The New Deal and World War II undermined the protectionists’ position. The sex-neutral workplace provisions established in the 1930s tended to benefit men and diminish the viability of sex-specific laws. For example, the Fair Labor Standards Act of 1938 found legal authority for new minimum wage, maximum hour, and overtime regulations in the Constitution’s Interstate Commerce Clause. But advocates knew that interstate commerce “was not a gender-neutral term,” writes Woloch: most women worked in localized jobs that the new law would not reach. Policymakers relaxed gendered protections during World War II, which aroused the suspicion “that women workers didn’t need them, want them, or appreciate them,” Woloch explains. States tended to restore sex-specific provisions at the war’s end, but now these were part of a broader campaign to deliver male-typed jobs to returning veterans. As the logic sustaining feminist arguments for gendered protections lost its power, the laws’ surest allies began to defect. Progressive-era activist groups dwindled, their mission less attractive amid a postwar campaign for workplace equality driven by the Women’s Bureau, some state governments, and many labor union women.

As the book’s concluding chapters explain, sex-specific labor protections could not weather the shifting political currents of the 1960s. The President’s Commission on the Status of Women supported gendered distinctions in its 1963 report, but Title VII of the Civil Rights Act of 1964 threatened them. The Equal Employment Opportunity Commission (EEOC), after several years of uncertainty, interpreted Title VII’s federal guarantee of workplace sex equality to invalidate state provisions that treated women as a special class. Rejecting protectionists’ notions of rights rooted in sex difference, the EEOC applied to women the mainstream civil rights movement’s conception of workplace equality, which prescribed attacking racial distinctions by expanding opportunity. Pressure from both the courts and feminists coerced this federal policy realignment against the backdrop of women’s increased waged labor, families’ growing need for two incomes, and structural economic transformation.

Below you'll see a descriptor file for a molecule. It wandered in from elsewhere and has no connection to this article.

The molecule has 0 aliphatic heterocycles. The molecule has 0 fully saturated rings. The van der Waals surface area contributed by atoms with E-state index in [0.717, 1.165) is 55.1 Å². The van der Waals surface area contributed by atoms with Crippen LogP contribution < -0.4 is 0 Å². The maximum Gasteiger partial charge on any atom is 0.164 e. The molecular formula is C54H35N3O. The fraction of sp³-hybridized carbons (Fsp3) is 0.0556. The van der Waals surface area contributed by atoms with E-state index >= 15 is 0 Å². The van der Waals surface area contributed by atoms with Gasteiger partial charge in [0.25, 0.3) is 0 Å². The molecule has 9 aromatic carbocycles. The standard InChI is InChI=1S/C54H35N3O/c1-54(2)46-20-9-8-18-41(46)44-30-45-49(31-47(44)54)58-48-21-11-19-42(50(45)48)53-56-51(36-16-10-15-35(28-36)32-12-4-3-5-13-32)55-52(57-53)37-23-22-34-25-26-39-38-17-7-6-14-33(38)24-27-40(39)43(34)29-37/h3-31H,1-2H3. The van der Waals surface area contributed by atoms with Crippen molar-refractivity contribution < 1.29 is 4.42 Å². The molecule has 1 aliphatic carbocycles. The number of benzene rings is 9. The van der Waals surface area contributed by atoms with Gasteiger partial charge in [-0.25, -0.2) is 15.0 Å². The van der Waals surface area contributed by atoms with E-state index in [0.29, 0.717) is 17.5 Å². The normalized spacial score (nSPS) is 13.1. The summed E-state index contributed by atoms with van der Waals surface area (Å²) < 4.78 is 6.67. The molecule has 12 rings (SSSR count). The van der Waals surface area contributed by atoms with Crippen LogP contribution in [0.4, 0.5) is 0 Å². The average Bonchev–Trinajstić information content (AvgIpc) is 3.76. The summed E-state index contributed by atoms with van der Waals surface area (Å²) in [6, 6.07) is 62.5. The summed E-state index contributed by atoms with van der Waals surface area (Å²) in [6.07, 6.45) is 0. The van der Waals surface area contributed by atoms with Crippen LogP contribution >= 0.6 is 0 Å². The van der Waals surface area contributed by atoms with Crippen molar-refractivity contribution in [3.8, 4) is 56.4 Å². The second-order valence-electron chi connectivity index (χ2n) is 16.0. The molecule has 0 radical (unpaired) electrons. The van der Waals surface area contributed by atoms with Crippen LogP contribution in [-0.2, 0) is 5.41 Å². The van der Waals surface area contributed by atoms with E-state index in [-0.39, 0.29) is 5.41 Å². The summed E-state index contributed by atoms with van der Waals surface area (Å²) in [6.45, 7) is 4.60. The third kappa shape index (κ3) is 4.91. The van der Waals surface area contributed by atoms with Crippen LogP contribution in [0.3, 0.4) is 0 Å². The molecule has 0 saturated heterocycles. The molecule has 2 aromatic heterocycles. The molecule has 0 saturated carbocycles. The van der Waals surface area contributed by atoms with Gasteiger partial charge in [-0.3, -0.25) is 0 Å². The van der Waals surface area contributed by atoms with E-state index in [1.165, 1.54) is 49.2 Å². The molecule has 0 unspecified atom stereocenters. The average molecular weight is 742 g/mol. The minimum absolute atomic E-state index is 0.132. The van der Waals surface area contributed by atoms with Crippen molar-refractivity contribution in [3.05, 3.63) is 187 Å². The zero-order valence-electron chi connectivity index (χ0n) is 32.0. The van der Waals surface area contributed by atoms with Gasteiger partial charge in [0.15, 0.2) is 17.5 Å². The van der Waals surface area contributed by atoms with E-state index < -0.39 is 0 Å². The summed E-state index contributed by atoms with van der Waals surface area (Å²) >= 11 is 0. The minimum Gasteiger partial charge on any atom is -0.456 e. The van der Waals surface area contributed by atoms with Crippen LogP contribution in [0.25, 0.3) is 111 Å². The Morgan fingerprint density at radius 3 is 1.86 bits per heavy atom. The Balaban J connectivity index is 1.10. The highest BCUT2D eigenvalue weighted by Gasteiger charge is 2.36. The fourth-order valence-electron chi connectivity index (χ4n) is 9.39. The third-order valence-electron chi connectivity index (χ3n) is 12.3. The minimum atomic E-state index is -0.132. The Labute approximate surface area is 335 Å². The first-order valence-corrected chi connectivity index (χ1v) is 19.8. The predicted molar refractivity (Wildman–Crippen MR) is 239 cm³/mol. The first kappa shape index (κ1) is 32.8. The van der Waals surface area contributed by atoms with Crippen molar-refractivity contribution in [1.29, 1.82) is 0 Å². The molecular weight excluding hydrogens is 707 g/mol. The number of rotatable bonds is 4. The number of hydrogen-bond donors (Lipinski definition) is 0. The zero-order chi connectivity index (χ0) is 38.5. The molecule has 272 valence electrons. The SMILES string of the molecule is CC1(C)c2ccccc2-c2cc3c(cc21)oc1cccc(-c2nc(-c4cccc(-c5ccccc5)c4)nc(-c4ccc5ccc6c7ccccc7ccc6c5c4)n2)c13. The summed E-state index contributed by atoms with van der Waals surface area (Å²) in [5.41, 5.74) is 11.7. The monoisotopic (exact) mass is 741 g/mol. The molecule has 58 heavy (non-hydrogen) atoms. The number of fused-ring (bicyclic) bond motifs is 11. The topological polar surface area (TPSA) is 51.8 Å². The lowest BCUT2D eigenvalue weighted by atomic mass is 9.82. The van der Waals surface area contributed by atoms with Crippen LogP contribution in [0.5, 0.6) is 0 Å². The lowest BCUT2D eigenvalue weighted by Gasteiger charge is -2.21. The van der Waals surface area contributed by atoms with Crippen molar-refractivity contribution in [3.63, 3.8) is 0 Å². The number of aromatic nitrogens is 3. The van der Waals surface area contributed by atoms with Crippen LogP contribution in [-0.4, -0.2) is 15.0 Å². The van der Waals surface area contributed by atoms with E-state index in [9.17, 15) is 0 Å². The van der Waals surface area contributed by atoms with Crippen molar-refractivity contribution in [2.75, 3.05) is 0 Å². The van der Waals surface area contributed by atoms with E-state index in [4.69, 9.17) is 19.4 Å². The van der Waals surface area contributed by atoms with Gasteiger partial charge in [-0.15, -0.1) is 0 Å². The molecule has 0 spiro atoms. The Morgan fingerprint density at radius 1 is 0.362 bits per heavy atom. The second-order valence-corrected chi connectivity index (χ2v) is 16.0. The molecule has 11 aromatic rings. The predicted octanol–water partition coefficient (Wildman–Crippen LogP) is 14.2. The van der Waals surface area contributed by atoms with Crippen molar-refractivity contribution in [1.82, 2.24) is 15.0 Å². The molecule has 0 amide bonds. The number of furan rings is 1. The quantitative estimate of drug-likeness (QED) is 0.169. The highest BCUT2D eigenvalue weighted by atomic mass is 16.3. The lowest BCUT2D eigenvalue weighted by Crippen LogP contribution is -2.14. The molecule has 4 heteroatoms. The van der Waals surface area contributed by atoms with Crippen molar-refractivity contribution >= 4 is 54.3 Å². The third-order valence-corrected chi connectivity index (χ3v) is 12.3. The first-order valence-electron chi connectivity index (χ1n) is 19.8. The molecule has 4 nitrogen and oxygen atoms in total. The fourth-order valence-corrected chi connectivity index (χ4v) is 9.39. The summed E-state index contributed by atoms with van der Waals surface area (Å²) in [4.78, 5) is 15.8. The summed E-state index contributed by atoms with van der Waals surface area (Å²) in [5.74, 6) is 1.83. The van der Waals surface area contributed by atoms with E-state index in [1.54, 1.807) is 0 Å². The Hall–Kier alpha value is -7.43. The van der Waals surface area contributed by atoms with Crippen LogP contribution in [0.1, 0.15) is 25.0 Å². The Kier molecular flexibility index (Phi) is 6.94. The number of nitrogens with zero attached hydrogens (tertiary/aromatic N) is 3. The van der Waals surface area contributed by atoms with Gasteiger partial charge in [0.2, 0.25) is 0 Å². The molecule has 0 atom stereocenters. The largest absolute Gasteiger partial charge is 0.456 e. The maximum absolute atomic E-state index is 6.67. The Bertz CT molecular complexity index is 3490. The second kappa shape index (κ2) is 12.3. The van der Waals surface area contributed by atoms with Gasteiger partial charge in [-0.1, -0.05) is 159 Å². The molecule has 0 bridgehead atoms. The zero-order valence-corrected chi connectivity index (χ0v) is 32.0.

A Class By Herself closes with a critical analysis of the equal rights framework that survived these struggles. An overly blunt instrument, formal legal equality has not delivered parity to women. Late twentieth-century battles over workers’ reproductive lives reveal that strict sex equality has extinguished the potential for gender-based accommodations. In addition to awkwardly covering pregnant workers under protections designed for disabled people, equality, defined as nondistinction between the sexes, has offered little to women in “the lowest-level and most precarious jobs,” writes Woloch. In particular, the Family and Medical Leave Act of 1993, which grants some workers up to twelve weeks of unpaid leave to attend to domestic emergencies, traps working-class women between providing life-giving care and earning life-sustaining wages. Sex-based protections were always a troubled remedy for laboring women’s problems. But policymakers have not come much closer to solving those problems in the age of equality.

Woloch’s volume distills previous scholarship that has emphasized sex-specific labor laws’ “double-edged” character: their benefits only ever compounded women’s workplace disadvantages. The book’s main strengths lie in its scope and detail. Bringing remarkable clarity to a complex story, A Class By Herself examines the laws themselves, their practical effects for working women, the groups and institutions that promoted them, and the clashes they provoked among women’s advocates. Woloch blends biographical and legal analysis without losing sight of the broader social movement and political circumstances. Complementing this hybrid approach, the book balances local and national components, explaining how gendered notions of citizenship shaped debates on the limits of federalism.